The Financial Stability Oversight Council recently released its “Update on Review of Asset Management Products and Activities,” in which it questions “how certain asset management products and activities could pose potential risks to U.S. financial stability.”
One aspect of the report focuses on hedge funds’ use of leverage, and the purported increase in risk associated with an increase in leverage:
The relationship between a hedge fund’s level of leverage and risk, and whether that risk may have financial stability implications, is highly complex. Leverage is not a perfect proxy for risk, but there is ample evidence that the use of leverage, in combination with other factors, can contribute to risks to financial stability. These risks are likely to be greater if an elevated level of leverage is employed…
While the report strikes an appropriately cautious tone about using leverage as a proxy for risk, and lists the shortcomings of such an approach, it also cautiously endorses this method of measuring risk, which was written into a proposed rule change by the SEC last December that would limit the amount of leverage 1940 Act funds may obtain through derivatives.
The above passage quoted from the report refers to hedge funds, though the same logic drove the SEC’s proposed rule change that would affect other much more heavily regulated funds, including mutual funds and exchange traded funds. It is important to examine how this simplistic approach may potentially harm average investors if it is used to impose limits on the amount of borrowing by 1940 Act funds.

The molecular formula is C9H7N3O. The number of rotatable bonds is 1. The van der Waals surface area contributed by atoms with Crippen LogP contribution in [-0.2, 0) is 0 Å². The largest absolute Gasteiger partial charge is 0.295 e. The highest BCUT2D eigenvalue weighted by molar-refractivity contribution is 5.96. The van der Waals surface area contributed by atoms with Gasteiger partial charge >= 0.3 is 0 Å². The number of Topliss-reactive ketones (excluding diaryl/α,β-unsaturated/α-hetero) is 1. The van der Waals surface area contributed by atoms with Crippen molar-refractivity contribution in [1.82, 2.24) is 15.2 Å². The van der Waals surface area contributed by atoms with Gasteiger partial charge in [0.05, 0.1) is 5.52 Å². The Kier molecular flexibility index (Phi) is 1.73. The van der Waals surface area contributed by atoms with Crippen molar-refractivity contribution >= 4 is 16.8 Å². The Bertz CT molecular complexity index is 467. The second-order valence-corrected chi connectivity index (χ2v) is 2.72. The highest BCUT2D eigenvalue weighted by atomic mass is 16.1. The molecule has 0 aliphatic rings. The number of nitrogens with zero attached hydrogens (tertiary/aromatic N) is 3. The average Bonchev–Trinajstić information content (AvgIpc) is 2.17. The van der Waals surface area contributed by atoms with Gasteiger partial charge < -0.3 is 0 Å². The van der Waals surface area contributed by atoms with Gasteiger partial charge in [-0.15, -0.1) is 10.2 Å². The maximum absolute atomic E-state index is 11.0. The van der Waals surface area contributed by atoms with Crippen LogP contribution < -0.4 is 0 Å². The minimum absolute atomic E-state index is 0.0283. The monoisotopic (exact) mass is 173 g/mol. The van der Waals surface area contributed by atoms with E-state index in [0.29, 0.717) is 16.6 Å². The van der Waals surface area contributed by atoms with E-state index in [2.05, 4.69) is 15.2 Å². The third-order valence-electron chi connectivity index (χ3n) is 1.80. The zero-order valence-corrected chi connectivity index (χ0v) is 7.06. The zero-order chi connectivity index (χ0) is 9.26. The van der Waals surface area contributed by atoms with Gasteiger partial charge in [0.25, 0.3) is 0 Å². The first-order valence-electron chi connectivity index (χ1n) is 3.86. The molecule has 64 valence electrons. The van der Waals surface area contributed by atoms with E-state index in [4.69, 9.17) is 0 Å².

Leverage (borrowing) is not always speculative. Or, to the extent that the purchase of any asset with the expectation that it will rise in value is speculative, then it isn’t unduly speculative. In fact, leverage is often a means of managing risk. Leverage qua leverage is neither good nor bad, it is simply a tool. Leverage allows for investors to dial in much more precisely how much risk they would like to take on in any particular asset class. The ability to use leverage allows investors to equally distribute risk across different asset classes—an important advantage when attempting to create an optimally diversified portfolio.
Treasury Secretary Jacob Lew, upon the release of the report, remarked that “greater leverage does not necessarily imply greater risk or systemic risk”. Investors should hope that the financial regulatory establishment heeds his caution.